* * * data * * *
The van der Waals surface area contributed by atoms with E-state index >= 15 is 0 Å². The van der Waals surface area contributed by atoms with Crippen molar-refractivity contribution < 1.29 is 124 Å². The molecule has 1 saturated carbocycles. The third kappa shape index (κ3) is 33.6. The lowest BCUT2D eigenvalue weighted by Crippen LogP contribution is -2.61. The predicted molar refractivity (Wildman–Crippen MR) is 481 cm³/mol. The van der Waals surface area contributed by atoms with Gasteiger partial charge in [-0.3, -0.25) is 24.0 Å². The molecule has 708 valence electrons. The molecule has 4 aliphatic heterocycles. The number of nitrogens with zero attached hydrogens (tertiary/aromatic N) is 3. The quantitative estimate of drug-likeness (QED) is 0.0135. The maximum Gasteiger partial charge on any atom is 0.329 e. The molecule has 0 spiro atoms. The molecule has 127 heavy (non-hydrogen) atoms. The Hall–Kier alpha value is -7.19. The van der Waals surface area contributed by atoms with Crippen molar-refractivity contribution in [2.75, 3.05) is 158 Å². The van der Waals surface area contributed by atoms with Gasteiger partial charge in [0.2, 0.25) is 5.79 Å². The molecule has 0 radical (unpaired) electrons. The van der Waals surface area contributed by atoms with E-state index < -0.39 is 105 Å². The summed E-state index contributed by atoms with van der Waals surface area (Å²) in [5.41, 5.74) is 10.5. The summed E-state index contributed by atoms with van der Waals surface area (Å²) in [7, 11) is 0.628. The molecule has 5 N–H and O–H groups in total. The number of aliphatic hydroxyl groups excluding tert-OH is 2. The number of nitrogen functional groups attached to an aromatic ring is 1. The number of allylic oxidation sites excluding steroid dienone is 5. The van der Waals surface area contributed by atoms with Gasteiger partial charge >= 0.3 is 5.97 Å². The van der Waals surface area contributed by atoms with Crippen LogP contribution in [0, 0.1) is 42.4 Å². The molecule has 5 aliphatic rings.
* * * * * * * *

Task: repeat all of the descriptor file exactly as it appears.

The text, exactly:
The van der Waals surface area contributed by atoms with E-state index >= 15 is 0 Å². The van der Waals surface area contributed by atoms with Crippen molar-refractivity contribution < 1.29 is 124 Å². The molecule has 1 saturated carbocycles. The third kappa shape index (κ3) is 33.6. The lowest BCUT2D eigenvalue weighted by Crippen LogP contribution is -2.61. The predicted molar refractivity (Wildman–Crippen MR) is 481 cm³/mol. The van der Waals surface area contributed by atoms with Gasteiger partial charge in [-0.3, -0.25) is 24.0 Å². The molecule has 708 valence electrons. The molecule has 4 aliphatic heterocycles. The number of nitrogens with zero attached hydrogens (tertiary/aromatic N) is 3. The quantitative estimate of drug-likeness (QED) is 0.0135. The maximum Gasteiger partial charge on any atom is 0.329 e. The molecule has 0 spiro atoms. The molecule has 127 heavy (non-hydrogen) atoms. The Hall–Kier alpha value is -7.19. The van der Waals surface area contributed by atoms with Crippen molar-refractivity contribution in [2.75, 3.05) is 158 Å². The van der Waals surface area contributed by atoms with Gasteiger partial charge in [0.2, 0.25) is 5.79 Å². The molecule has 0 radical (unpaired) electrons. The van der Waals surface area contributed by atoms with E-state index < -0.39 is 105 Å². The summed E-state index contributed by atoms with van der Waals surface area (Å²) in [5.41, 5.74) is 10.5. The summed E-state index contributed by atoms with van der Waals surface area (Å²) in [7, 11) is 0.628. The molecule has 5 N–H and O–H groups in total. The number of aliphatic hydroxyl groups excluding tert-OH is 2. The number of nitrogen functional groups attached to an aromatic ring is 1. The number of allylic oxidation sites excluding steroid dienone is 5. The van der Waals surface area contributed by atoms with Gasteiger partial charge >= 0.3 is 5.97 Å². The van der Waals surface area contributed by atoms with Crippen LogP contribution in [0, 0.1) is 42.4 Å². The molecule has 5 aliphatic rings.